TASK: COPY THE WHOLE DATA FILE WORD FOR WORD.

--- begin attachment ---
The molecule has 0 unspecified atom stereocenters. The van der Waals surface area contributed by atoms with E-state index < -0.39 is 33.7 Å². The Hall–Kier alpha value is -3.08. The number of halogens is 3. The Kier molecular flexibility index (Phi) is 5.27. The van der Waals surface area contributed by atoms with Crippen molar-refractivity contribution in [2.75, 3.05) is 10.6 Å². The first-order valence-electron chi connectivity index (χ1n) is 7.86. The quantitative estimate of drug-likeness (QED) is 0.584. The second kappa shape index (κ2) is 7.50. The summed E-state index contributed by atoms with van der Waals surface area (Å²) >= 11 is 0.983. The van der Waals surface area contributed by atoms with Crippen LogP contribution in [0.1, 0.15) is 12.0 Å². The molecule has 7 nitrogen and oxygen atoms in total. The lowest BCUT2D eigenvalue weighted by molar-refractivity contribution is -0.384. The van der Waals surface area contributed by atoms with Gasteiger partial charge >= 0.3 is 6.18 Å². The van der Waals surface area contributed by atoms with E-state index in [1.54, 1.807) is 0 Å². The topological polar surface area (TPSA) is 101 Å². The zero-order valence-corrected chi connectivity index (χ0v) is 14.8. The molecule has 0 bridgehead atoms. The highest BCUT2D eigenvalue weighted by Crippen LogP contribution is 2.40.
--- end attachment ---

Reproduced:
The molecule has 0 unspecified atom stereocenters. The van der Waals surface area contributed by atoms with E-state index < -0.39 is 33.7 Å². The Hall–Kier alpha value is -3.08. The number of halogens is 3. The Kier molecular flexibility index (Phi) is 5.27. The van der Waals surface area contributed by atoms with Crippen molar-refractivity contribution in [2.75, 3.05) is 10.6 Å². The first-order valence-electron chi connectivity index (χ1n) is 7.86. The quantitative estimate of drug-likeness (QED) is 0.584. The second kappa shape index (κ2) is 7.50. The summed E-state index contributed by atoms with van der Waals surface area (Å²) >= 11 is 0.983. The van der Waals surface area contributed by atoms with Crippen LogP contribution in [0.1, 0.15) is 12.0 Å². The molecule has 7 nitrogen and oxygen atoms in total. The lowest BCUT2D eigenvalue weighted by molar-refractivity contribution is -0.384. The van der Waals surface area contributed by atoms with Gasteiger partial charge >= 0.3 is 6.18 Å². The van der Waals surface area contributed by atoms with E-state index in [1.54, 1.807) is 0 Å². The topological polar surface area (TPSA) is 101 Å². The zero-order valence-corrected chi connectivity index (χ0v) is 14.8. The molecule has 0 bridgehead atoms. The highest BCUT2D eigenvalue weighted by Crippen LogP contribution is 2.40.